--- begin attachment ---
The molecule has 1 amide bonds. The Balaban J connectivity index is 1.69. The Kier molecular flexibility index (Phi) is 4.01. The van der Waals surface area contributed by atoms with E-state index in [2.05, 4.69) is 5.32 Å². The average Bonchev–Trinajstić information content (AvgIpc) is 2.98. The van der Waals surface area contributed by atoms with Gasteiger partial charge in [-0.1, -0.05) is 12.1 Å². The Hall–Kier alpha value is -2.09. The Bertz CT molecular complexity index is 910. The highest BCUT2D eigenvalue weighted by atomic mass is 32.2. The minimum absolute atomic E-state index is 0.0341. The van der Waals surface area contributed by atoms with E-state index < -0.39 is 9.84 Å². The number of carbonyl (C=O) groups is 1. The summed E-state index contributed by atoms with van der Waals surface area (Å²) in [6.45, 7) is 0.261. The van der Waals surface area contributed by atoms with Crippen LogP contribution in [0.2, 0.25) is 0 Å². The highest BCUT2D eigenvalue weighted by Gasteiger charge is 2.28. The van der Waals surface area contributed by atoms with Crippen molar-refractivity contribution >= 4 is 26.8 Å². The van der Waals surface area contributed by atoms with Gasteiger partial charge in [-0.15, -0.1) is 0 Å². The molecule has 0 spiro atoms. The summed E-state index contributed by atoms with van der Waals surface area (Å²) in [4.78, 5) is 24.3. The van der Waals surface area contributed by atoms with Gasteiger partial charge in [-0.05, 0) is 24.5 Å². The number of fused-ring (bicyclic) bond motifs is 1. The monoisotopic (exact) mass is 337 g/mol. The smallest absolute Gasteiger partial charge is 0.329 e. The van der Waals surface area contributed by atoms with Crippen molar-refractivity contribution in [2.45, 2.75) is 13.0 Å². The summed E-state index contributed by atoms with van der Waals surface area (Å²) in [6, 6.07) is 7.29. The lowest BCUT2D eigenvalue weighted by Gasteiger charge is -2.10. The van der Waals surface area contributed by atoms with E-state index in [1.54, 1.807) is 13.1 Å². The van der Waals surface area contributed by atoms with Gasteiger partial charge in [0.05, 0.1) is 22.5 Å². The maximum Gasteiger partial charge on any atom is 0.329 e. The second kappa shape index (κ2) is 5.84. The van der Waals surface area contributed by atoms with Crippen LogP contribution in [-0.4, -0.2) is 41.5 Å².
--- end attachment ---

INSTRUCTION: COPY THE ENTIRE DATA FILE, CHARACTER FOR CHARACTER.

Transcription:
The molecule has 1 amide bonds. The Balaban J connectivity index is 1.69. The Kier molecular flexibility index (Phi) is 4.01. The van der Waals surface area contributed by atoms with E-state index in [2.05, 4.69) is 5.32 Å². The average Bonchev–Trinajstić information content (AvgIpc) is 2.98. The van der Waals surface area contributed by atoms with Gasteiger partial charge in [-0.1, -0.05) is 12.1 Å². The Hall–Kier alpha value is -2.09. The Bertz CT molecular complexity index is 910. The highest BCUT2D eigenvalue weighted by atomic mass is 32.2. The minimum absolute atomic E-state index is 0.0341. The van der Waals surface area contributed by atoms with E-state index < -0.39 is 9.84 Å². The number of carbonyl (C=O) groups is 1. The summed E-state index contributed by atoms with van der Waals surface area (Å²) in [6.45, 7) is 0.261. The van der Waals surface area contributed by atoms with Crippen LogP contribution in [0.2, 0.25) is 0 Å². The highest BCUT2D eigenvalue weighted by Gasteiger charge is 2.28. The van der Waals surface area contributed by atoms with Crippen molar-refractivity contribution >= 4 is 26.8 Å². The van der Waals surface area contributed by atoms with Gasteiger partial charge in [-0.15, -0.1) is 0 Å². The molecule has 0 spiro atoms. The summed E-state index contributed by atoms with van der Waals surface area (Å²) in [4.78, 5) is 24.3. The van der Waals surface area contributed by atoms with Gasteiger partial charge in [-0.05, 0) is 24.5 Å². The number of fused-ring (bicyclic) bond motifs is 1. The monoisotopic (exact) mass is 337 g/mol. The smallest absolute Gasteiger partial charge is 0.329 e. The van der Waals surface area contributed by atoms with Crippen molar-refractivity contribution in [2.45, 2.75) is 13.0 Å². The summed E-state index contributed by atoms with van der Waals surface area (Å²) in [6, 6.07) is 7.29. The lowest BCUT2D eigenvalue weighted by Gasteiger charge is -2.10. The van der Waals surface area contributed by atoms with E-state index in [1.54, 1.807) is 13.1 Å². The van der Waals surface area contributed by atoms with Gasteiger partial charge in [0.05, 0.1) is 22.5 Å². The maximum Gasteiger partial charge on any atom is 0.329 e. The second kappa shape index (κ2) is 5.84. The van der Waals surface area contributed by atoms with Crippen LogP contribution in [-0.4, -0.2) is 41.5 Å².